In [11]:

import pylab as plt import time as time from math import log from sys import stderr import random as random def timer(f, *args, **kwargs): """ This can be used for testing the speed of certain operations. """ start = time.perf_counter() f(*args, **kwargs) return int((time.perf_counter() - start)*10**9)

1

There are several functions required to perform RSA. The most interesting is `bezout(a,b)`

which solves for integer $s$ and $t$ given positive integers $a$ and $b$ so that $sa + tb = \gcd(a,b)$

2

In [2]:

def gcd(m,n): k = m % n return n if k == 0 else gcd(n, k)

3

In [3]:

def bezout(a, b): """ bezout: Finds s and t so that s*m + t*n = gcd If gcd(m,n) = 1, then a mod n = m^-1 mod n The point at each stage of the Eucldean algorithm Assume a >= b(not necessary) r_0 = a, r_1 = b, r_2 = r_0 mod r_1, ... r_i = r_{i-2} mod r_{i-1} So r_0 > r_1 > r_2 ... >= 0 At each stage s_i*a + t_i*b = a_i q_i*a_{i-1} + a_i = a_{i-2} q_i(s_{i-1}*a + t_{i-1}*b) + a_i = s_{i-2}*a + t_{i-2}*b [s_i, t_i] = [s_{i-2}, t_{i-2}] - q_i*[s_{i-1}, t_{i-1}] (*) and q_i = floor(a_{i-2}/a_{i-1}) As soon as r_{i} = 0 we are done and want to take s_{i-1}, t_{i - 1} (*) indicates why I use "pairs" rather than s, t Themain point is there is some s, t so that: gcd(a,b) = gcd(b, a mod b) = s*a + t*b Tracking this gives the algorithm """ a0 = [1, 0] # [s_{i-2}, t_{i-2}] a1 = [0, 1] # [s_{i-1}, t_{i-1}] B = [a, b] r = b while r > 0: aa = a0[0]*B[0] + a0[1]*B[1] # a_{i-2} bb = a1[0]*B[0] + a1[1]*B[1] # a_{i-1} r = aa % bb # a_i if r == 0: break q = aa // bb # q_i tmp = [x - q*y for x,y in zip(a0, a1)] # [s_i, t_i] a0 = a1 # reset for next round a1 = tmp; s = a1[0]; t = a1[1]; gcd = bb; return (s, t, gcd)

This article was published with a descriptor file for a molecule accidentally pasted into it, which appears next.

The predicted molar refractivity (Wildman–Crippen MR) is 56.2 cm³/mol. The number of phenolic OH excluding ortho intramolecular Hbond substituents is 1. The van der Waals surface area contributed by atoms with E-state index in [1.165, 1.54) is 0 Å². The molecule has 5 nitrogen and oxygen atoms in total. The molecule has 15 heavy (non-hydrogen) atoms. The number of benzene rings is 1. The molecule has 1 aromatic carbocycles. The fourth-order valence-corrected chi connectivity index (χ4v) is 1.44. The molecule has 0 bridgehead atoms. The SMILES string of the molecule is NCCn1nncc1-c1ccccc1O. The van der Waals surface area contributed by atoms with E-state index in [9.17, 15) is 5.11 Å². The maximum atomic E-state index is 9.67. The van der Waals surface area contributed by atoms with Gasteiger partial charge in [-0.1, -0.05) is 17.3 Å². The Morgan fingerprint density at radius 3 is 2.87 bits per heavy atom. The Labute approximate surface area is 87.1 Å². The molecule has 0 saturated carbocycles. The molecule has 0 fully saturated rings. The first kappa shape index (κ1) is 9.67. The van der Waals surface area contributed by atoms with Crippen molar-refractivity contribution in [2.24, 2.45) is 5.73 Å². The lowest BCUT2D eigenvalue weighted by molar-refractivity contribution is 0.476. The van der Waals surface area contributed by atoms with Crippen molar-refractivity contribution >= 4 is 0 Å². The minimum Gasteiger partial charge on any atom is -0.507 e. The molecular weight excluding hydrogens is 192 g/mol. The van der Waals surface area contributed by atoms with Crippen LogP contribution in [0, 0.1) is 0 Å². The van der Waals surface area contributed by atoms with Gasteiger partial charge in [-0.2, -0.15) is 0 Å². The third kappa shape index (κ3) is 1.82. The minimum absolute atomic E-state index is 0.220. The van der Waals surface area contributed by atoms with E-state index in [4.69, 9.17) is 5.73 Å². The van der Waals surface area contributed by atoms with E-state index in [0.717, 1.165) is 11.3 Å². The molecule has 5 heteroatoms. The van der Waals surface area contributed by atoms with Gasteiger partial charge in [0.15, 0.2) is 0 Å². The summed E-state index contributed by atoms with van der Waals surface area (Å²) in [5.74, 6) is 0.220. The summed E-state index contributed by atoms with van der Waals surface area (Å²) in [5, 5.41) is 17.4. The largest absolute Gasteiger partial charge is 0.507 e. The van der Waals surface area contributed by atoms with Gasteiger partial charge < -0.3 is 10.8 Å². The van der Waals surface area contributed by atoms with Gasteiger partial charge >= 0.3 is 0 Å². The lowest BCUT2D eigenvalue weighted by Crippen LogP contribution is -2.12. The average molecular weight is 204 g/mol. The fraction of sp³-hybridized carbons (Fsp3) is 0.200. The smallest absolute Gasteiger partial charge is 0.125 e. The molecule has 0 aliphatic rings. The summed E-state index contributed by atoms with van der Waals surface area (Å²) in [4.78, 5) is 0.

4

Computing $m^e \bmod \phi(n)$ or $c^d \bmod \phi(n)$ can take a long time if exponentiation without thinking. The following uses about $\log_2(d)$ multiplication and mod operations instead of the $d$ many of these operations if `m ** d % n`

were used.

5

In [4]:

def fast_exp(m,e,n): if e == 0: return 1 if e == 1: return m % n tmp = fast_exp(m, e >> 1, n) if (e >> 1) < ((e + 1) >> 1): return (tmp * tmp * m) % n return (tmp * tmp) % n

6

The following plot indictes the time difference between using fast_exp and not for relatively small exponents. The blue is the running time of regular exponentiation in nanoseconds.

7

In [12]:

ns = [i*20 for i in range(0,100)] b = random.randint(2**20,2**21) N = 2**63 times1 = [timer(fast_exp, b, i, N) for i in ns] times2 = [timer(lambda : b**i % N) for i in ns] fig, ax = plt.subplots() ax.set_ylim(0, 200000) ax.plot(times1, 'r.') pt = ax.plot(times2,'b.')

8

The next two helper functions convert a text message to an integer and vice versa.

9

In [13]:

def message_to_int(message): """ Simply feed in one ascii code for a character at a time. So message_to_int("Hi") -> 0x4869, since, H -> 0x48 and i -> 0x69. """ int_message = 0 for c in message: int_message = (int_message << 8) + ord(c) return int_message def int_to_message(n): message = "" while n > 0: B = n % 256 n = n >> 8 c = chr(B) message = c + message return message

10